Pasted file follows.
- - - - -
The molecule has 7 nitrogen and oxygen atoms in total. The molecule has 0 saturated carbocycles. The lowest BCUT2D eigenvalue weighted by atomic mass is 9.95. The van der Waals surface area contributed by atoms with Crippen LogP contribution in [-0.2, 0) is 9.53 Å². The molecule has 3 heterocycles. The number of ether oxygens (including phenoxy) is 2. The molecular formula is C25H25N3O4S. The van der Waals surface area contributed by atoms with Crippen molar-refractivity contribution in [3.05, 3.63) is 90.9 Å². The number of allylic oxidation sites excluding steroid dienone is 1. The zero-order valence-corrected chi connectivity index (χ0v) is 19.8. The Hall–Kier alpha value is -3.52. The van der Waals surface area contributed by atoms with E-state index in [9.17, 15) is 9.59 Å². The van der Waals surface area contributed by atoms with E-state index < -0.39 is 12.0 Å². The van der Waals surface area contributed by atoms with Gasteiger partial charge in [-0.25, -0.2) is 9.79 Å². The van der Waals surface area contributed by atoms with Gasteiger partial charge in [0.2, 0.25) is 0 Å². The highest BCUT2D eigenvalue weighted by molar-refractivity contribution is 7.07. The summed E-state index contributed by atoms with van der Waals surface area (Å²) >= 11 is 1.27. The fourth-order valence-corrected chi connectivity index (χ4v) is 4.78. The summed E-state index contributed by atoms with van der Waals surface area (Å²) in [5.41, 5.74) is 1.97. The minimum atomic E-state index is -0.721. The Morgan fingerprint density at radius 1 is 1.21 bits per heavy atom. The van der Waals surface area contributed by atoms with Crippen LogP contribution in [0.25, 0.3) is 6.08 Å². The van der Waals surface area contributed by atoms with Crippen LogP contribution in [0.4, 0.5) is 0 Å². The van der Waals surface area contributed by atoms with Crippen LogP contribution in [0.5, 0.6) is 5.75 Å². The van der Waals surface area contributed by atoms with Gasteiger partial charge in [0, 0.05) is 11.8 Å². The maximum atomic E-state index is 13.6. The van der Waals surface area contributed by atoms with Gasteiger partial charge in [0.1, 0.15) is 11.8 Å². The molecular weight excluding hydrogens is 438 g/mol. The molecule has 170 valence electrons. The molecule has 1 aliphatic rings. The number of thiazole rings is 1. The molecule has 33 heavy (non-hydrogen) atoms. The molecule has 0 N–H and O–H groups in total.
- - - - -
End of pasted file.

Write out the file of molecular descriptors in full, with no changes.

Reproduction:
The molecule has 7 nitrogen and oxygen atoms in total. The molecule has 0 saturated carbocycles. The lowest BCUT2D eigenvalue weighted by atomic mass is 9.95. The van der Waals surface area contributed by atoms with Crippen LogP contribution in [-0.2, 0) is 9.53 Å². The molecule has 3 heterocycles. The number of ether oxygens (including phenoxy) is 2. The molecular formula is C25H25N3O4S. The van der Waals surface area contributed by atoms with Crippen molar-refractivity contribution in [3.05, 3.63) is 90.9 Å². The number of allylic oxidation sites excluding steroid dienone is 1. The zero-order valence-corrected chi connectivity index (χ0v) is 19.8. The Hall–Kier alpha value is -3.52. The van der Waals surface area contributed by atoms with E-state index in [9.17, 15) is 9.59 Å². The van der Waals surface area contributed by atoms with E-state index < -0.39 is 12.0 Å². The van der Waals surface area contributed by atoms with Gasteiger partial charge in [-0.25, -0.2) is 9.79 Å². The van der Waals surface area contributed by atoms with Gasteiger partial charge in [0.2, 0.25) is 0 Å². The highest BCUT2D eigenvalue weighted by molar-refractivity contribution is 7.07. The summed E-state index contributed by atoms with van der Waals surface area (Å²) >= 11 is 1.27. The fourth-order valence-corrected chi connectivity index (χ4v) is 4.78. The summed E-state index contributed by atoms with van der Waals surface area (Å²) in [5.41, 5.74) is 1.97. The minimum atomic E-state index is -0.721. The Morgan fingerprint density at radius 1 is 1.21 bits per heavy atom. The van der Waals surface area contributed by atoms with Crippen LogP contribution in [0.25, 0.3) is 6.08 Å². The van der Waals surface area contributed by atoms with Crippen LogP contribution in [0.4, 0.5) is 0 Å². The van der Waals surface area contributed by atoms with Crippen LogP contribution in [0.5, 0.6) is 5.75 Å². The van der Waals surface area contributed by atoms with Gasteiger partial charge in [0, 0.05) is 11.8 Å². The maximum atomic E-state index is 13.6. The van der Waals surface area contributed by atoms with Gasteiger partial charge in [0.1, 0.15) is 11.8 Å². The molecular weight excluding hydrogens is 438 g/mol. The molecule has 170 valence electrons. The molecule has 1 aliphatic rings. The number of thiazole rings is 1. The molecule has 33 heavy (non-hydrogen) atoms. The molecule has 0 N–H and O–H groups in total.